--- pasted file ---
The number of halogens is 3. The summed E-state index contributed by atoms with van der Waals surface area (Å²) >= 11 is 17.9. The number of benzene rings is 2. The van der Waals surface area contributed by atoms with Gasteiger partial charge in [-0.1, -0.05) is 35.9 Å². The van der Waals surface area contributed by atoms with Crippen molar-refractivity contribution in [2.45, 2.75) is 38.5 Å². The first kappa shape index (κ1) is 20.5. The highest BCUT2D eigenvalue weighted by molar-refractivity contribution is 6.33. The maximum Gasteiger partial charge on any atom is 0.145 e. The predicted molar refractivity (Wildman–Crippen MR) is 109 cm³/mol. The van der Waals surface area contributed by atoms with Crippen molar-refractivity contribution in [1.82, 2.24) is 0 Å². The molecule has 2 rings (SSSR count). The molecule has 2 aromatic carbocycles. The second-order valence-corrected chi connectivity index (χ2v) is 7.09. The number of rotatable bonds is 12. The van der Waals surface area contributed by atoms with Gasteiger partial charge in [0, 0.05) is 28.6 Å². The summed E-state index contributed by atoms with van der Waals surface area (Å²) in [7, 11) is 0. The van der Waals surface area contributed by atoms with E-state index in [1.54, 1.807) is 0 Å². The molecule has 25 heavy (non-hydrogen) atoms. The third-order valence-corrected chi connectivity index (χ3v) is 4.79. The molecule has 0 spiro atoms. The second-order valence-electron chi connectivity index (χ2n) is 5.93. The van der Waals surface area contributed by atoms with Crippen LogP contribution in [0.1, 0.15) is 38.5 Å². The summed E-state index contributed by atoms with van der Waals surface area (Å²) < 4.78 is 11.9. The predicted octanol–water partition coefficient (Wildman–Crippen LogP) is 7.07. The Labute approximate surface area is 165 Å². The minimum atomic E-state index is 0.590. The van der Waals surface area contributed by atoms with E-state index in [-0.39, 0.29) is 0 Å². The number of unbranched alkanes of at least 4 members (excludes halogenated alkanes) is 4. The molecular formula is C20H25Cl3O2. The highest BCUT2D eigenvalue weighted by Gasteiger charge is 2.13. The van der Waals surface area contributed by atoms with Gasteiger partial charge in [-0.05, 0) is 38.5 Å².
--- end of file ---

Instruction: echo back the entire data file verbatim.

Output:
The number of halogens is 3. The summed E-state index contributed by atoms with van der Waals surface area (Å²) >= 11 is 17.9. The number of benzene rings is 2. The van der Waals surface area contributed by atoms with Gasteiger partial charge in [-0.1, -0.05) is 35.9 Å². The van der Waals surface area contributed by atoms with Crippen molar-refractivity contribution in [2.45, 2.75) is 38.5 Å². The first kappa shape index (κ1) is 20.5. The highest BCUT2D eigenvalue weighted by molar-refractivity contribution is 6.33. The maximum Gasteiger partial charge on any atom is 0.145 e. The predicted molar refractivity (Wildman–Crippen MR) is 109 cm³/mol. The van der Waals surface area contributed by atoms with Crippen molar-refractivity contribution in [1.82, 2.24) is 0 Å². The molecule has 2 rings (SSSR count). The molecule has 2 aromatic carbocycles. The second-order valence-corrected chi connectivity index (χ2v) is 7.09. The number of rotatable bonds is 12. The van der Waals surface area contributed by atoms with Gasteiger partial charge in [0, 0.05) is 28.6 Å². The summed E-state index contributed by atoms with van der Waals surface area (Å²) in [7, 11) is 0. The van der Waals surface area contributed by atoms with E-state index in [1.54, 1.807) is 0 Å². The molecule has 25 heavy (non-hydrogen) atoms. The third-order valence-corrected chi connectivity index (χ3v) is 4.79. The molecule has 0 spiro atoms. The second-order valence-electron chi connectivity index (χ2n) is 5.93. The van der Waals surface area contributed by atoms with Crippen LogP contribution in [0.1, 0.15) is 38.5 Å². The summed E-state index contributed by atoms with van der Waals surface area (Å²) < 4.78 is 11.9. The predicted octanol–water partition coefficient (Wildman–Crippen LogP) is 7.07. The Labute approximate surface area is 165 Å². The minimum atomic E-state index is 0.590. The van der Waals surface area contributed by atoms with E-state index in [-0.39, 0.29) is 0 Å². The number of unbranched alkanes of at least 4 members (excludes halogenated alkanes) is 4. The molecular formula is C20H25Cl3O2. The highest BCUT2D eigenvalue weighted by Gasteiger charge is 2.13. The van der Waals surface area contributed by atoms with Gasteiger partial charge in [-0.05, 0) is 38.5 Å².